“You know,” Mrs. Connors told her, “I never thought the two of you were a good match.”
Here comes trouble, Julian thought to herself. “Excuse me?” she questioned.
“I’m amazed you even made it to the altar.” Her mother-in-law laughed serendipitously, red curls bouncing.
Julian felt her stomach lurch. At least she thought it was her stomach, until it happened again, and she realized it was coming from somewhere below her bellybutton. What she felt was the new life within her making his presence known. She and Tom were going to break the good news to his parents after dinner.
But first she felt like she needed to clear the air. Julian straightened her shoulders. She was going to say something wonderful, something wise beyond her years, something that would give her mother-in-law an entirely new view of her.
“Yes dear?” Mrs. Connors questioned, staring her down with those piercing green eyes of hers.
“I have to go to the bathroom,” she said.
“My mom seemed happy,” Tom noted, looping his arm affectionately around Julian’s shoulders as they strolled out of his parents’ house.
“Mmmm . . .” Despite the joy of her pregnancy, she felt hollow inside. Sure, his mom was excited, but Julian wanted to know that she was accepted--dare she say loved--by his family for who she was. Maybe she was asking too much. Or maybe her desires were only natural.
“I don’t think she likes me.”
He laughed uneasily. “What? Of course she does.”
Julian pulled away from him. “Really, I don’t think she likes me. She’s . . .” She let it trail off, not wanting to offend her husband by insulting his mother.
“She can be a little stubborn,” he admitted finally.
Julian lifted her brows. “You can say that again.”
“Things haven’t been easy,” he continued, his voice low. “When my sister died-”
“I know,” she held up one hand for him to stop. The last thing she wanted was to dig up old wounds. Tom was seven when his five-year-old sister was killed in a car crash. Tom and his father were in the hospital for a month. They didn’t think Tom would make it.
She nodded. “Yeah. Okay.” Her needs paled by comparison. Tom’s mother had suffered the sort of loss every parent fears from the moment their child enters this world of pain and death.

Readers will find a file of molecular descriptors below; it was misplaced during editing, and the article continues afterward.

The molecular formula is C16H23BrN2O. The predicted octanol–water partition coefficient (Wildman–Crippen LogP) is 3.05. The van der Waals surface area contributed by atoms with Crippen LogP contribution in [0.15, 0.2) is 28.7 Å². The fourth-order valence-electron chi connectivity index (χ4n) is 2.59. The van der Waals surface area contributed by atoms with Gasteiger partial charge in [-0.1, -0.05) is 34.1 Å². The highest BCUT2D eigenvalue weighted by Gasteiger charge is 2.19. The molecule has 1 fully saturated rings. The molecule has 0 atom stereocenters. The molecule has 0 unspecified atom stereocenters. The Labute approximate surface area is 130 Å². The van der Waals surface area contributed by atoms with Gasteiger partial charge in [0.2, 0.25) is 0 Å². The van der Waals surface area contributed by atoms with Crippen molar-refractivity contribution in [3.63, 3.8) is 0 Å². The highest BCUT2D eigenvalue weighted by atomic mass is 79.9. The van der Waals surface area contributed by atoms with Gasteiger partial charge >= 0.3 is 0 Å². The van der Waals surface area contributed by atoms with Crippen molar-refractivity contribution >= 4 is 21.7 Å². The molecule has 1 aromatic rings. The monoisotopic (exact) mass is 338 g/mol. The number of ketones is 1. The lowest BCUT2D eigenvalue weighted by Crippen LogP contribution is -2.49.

But it was a world of miracles too. Silently, Julian prayed for a miracle that would bind her and her mother-in-law together.
Julian cradled her new baby in her arms. Twenty hours of labor was no walk in the park, but now it was over, and she was richly rewarded for her efforts.
“Have you decided on a name?” Tom asked, as he sat on the edge of the hospital bed, admiring their firstborn.
Julian caressed the baby’s soft downy head, felt the throbbing pulse of a strong heart through the soft spot. “Yeah, I think so.”
He waited. She looked up at him and smiled at his tired face. “Rachel.”
He straightened, surprised. “After my sister?”
“If you think that will be okay with your mother?”
“I think she’ll love it.”
“Are you sure? I don’t want her to think we’re trying to replace her daughter.”
Tom shook his head. “No,” he managed, sounding a little hoarse. “I think it’s great. And even if she doesn’t, I’ll back you up.”
Julian hardly believed her ears. Did Tom just say he would support her, even in front of his mother? This was the best day of her life.
“And where is my granddaughter?” declared a strong female voice.
Julian looked up to see her mother-in-law waltzing into the room. “Let me hold her,” she said, reaching out for the baby.
Julian relinquished her daughter. The older woman held the newborn gently, as if she were a fragile butterfly. “Did you decide on a name yet?” she asked, gazing into the red, scrunched-up face of her granddaughter.
Julian took a deep breath. Well, here goes nothing, she thought. “Rachel.”
There was a long silence. Finally the woman looked up. “Was this your idea?”
Strengthened by the rush of success after having birthed her first child, she nodded.
Tears formed in her mother-in-law’s eyes, and she held the baby close to her heart. “Thank you,” she whispered. “Thank you.”
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